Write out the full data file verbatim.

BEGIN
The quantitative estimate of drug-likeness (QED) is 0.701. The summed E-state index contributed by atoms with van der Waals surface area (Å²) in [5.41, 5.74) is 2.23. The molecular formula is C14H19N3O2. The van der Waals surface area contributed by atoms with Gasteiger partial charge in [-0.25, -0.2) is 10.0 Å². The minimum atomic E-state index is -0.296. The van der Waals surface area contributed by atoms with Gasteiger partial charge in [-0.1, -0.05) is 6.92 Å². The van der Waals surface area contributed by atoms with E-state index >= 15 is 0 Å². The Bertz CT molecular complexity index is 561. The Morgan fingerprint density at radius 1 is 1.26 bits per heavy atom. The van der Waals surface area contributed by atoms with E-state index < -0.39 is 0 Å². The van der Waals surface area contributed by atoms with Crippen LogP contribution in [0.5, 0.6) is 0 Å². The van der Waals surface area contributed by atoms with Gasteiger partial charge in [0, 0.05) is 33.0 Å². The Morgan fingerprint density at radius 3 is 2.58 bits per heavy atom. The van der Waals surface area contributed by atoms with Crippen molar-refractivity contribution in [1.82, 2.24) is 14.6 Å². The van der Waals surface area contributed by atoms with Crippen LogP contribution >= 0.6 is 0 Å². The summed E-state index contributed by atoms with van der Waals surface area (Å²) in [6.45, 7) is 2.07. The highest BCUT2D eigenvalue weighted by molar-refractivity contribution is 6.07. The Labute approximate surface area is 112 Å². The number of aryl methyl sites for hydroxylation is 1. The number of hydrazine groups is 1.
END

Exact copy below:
The quantitative estimate of drug-likeness (QED) is 0.701. The summed E-state index contributed by atoms with van der Waals surface area (Å²) in [5.41, 5.74) is 2.23. The molecular formula is C14H19N3O2. The van der Waals surface area contributed by atoms with Gasteiger partial charge in [-0.25, -0.2) is 10.0 Å². The minimum atomic E-state index is -0.296. The van der Waals surface area contributed by atoms with Gasteiger partial charge in [-0.1, -0.05) is 6.92 Å². The van der Waals surface area contributed by atoms with E-state index >= 15 is 0 Å². The Bertz CT molecular complexity index is 561. The Morgan fingerprint density at radius 1 is 1.26 bits per heavy atom. The van der Waals surface area contributed by atoms with E-state index < -0.39 is 0 Å². The van der Waals surface area contributed by atoms with Crippen LogP contribution in [0.5, 0.6) is 0 Å². The van der Waals surface area contributed by atoms with Gasteiger partial charge in [0, 0.05) is 33.0 Å². The Morgan fingerprint density at radius 3 is 2.58 bits per heavy atom. The van der Waals surface area contributed by atoms with Crippen molar-refractivity contribution in [1.82, 2.24) is 14.6 Å². The van der Waals surface area contributed by atoms with Crippen LogP contribution >= 0.6 is 0 Å². The summed E-state index contributed by atoms with van der Waals surface area (Å²) in [6.45, 7) is 2.07. The highest BCUT2D eigenvalue weighted by molar-refractivity contribution is 6.07. The Labute approximate surface area is 112 Å². The number of aryl methyl sites for hydroxylation is 1. The number of hydrazine groups is 1.